Her famous decision, after Japan’s Fukushima disaster, to shut down Germany’s nuclear power stations, probably the world’s best-run and safest, was popular but has left her party’s business supporters coping with high power costs from renewables and her Bavarian coalition partners resentful at unsightly cables bringing power down from North Sea wind farms.

Her government’s decision in September 2015 to allow what became a million Middle Eastern refugees into Germany was actually a non-decision, as German journalist Robin Alexander has detailed in his recent book Die Getriebenen (The Driven Ones). Merkel and her ministers passed the buck around on a plan to close the border until they found themselves getting acclaim for their humanity and let them come.

That Willkommenskultur evaporated after North African men molested German women at Cologne Station the following New Year’s Eve. Merkel then signed a deal with Turkey in March 2016 to stem the refugee outflow. The unplanned fallout from her gesture was the Brexit vote, removing the European Union’s second-biggest economy and second nuclear power, and a boost to the far-right in Poland, Hungary and Germany itself, not to mention Trump’s campaign. In Germany, sales have boomed for books such as Thilo Sarrazin’s Deutschland schafft sich ab (Germany is doing away with itself) that see German identity disappearing as a result of a low domestic birth rate and high immigration of Turks and Arabs who allegedly refuse to integrate.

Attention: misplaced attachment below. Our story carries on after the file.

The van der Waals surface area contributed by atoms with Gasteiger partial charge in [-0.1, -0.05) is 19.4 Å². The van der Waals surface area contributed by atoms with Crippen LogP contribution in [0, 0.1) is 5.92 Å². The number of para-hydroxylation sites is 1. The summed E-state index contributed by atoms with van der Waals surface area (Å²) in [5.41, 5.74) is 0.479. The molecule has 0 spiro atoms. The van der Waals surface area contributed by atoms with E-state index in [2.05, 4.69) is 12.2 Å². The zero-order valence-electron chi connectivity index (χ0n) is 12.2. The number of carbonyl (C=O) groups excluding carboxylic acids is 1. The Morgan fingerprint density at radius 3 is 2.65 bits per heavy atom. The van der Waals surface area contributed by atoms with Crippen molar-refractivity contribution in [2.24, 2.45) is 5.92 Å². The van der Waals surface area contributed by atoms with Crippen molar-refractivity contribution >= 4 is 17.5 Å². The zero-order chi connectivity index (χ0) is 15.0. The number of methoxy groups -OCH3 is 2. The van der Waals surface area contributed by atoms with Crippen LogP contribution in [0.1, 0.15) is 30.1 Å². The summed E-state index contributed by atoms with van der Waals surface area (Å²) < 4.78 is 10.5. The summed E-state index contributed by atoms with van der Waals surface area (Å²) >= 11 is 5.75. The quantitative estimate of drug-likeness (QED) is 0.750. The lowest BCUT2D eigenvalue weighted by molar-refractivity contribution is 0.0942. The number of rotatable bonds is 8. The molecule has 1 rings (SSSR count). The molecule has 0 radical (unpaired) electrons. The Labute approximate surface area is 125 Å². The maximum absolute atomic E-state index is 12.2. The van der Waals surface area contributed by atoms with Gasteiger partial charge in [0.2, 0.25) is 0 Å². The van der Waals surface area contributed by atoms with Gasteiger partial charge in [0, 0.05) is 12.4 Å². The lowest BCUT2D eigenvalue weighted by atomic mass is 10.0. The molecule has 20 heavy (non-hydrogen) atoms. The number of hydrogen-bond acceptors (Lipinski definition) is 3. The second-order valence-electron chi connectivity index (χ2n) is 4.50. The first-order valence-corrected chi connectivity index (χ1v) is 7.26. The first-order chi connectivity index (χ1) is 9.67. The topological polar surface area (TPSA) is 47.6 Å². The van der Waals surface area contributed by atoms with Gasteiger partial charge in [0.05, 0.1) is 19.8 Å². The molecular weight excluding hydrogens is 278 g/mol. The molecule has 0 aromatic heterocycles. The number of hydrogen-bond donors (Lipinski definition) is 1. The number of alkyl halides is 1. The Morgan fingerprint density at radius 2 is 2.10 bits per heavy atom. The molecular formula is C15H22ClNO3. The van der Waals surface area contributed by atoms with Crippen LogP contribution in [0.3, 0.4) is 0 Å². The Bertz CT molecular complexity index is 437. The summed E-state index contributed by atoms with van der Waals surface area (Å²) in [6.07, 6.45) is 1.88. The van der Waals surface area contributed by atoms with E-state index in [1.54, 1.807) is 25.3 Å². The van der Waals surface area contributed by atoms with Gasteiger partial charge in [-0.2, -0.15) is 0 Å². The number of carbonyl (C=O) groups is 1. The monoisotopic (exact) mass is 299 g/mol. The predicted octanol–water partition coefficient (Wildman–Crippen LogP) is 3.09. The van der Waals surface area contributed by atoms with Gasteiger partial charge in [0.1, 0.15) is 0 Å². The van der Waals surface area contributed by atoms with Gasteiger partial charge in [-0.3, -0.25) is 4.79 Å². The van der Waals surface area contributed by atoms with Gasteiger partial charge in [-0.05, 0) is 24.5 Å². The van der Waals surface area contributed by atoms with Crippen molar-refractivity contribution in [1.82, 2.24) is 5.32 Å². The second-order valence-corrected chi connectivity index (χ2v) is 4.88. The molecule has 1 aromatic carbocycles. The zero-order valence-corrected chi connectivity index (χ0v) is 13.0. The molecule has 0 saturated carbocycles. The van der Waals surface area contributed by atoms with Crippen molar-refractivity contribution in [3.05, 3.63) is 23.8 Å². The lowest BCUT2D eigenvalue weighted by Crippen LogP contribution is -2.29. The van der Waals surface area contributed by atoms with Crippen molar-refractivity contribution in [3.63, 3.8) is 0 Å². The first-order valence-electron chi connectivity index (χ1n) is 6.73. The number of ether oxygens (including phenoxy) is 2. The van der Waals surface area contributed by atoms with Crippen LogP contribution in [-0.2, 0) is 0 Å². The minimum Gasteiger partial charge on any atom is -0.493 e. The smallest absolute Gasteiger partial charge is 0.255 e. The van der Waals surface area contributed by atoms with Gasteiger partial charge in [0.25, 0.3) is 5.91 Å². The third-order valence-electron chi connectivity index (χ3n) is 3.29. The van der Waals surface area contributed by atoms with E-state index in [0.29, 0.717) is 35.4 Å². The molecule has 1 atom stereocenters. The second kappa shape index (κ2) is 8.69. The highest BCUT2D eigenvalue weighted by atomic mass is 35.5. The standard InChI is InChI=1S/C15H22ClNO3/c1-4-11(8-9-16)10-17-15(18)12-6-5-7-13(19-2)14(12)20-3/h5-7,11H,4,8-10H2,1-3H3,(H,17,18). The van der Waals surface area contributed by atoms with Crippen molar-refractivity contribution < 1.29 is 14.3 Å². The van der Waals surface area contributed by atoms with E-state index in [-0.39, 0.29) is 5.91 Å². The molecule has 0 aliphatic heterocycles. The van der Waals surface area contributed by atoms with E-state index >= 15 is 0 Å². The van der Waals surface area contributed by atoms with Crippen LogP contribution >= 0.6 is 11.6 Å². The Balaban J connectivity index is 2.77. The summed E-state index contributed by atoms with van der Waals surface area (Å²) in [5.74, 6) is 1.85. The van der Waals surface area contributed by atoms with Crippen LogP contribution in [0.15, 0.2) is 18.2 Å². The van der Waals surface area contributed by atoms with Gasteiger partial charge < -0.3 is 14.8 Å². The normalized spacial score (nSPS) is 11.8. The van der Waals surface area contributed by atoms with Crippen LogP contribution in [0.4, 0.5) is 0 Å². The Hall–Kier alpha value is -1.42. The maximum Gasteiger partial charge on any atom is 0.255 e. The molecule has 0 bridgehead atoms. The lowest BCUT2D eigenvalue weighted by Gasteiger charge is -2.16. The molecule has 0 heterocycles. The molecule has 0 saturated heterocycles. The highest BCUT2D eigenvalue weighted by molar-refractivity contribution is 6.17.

Although the anti-Islam and far-right political party Alternative für Deutschland’s support has dropped from the 15 per cent level reached a year ago, which then put it into 13 of the 16 state parliaments, its vote is likely to pass 5 per cent and allow it into the federal Bundestag for the first time in September.

The far-right tide also peaked this year in Holland and France below the power threshold. But far from moving out front to make Berlin the Welthauptstadt Germania (“World Capital Germania”) envisioned by Hitler’s architect Albert Speer, Merkel is now binding herself to a duumvirate with the newly elected French president, Emmanuel Macron.

Macron is reciprocating, appointing German speakers as prime minister, defence minister and other key posts. His first official visit was to Berlin, on his first full day in office. Their perceived mission is to shore up the EU and the common currency, amid high unemployment and resentment by both givers and receivers of the bailouts for Greece.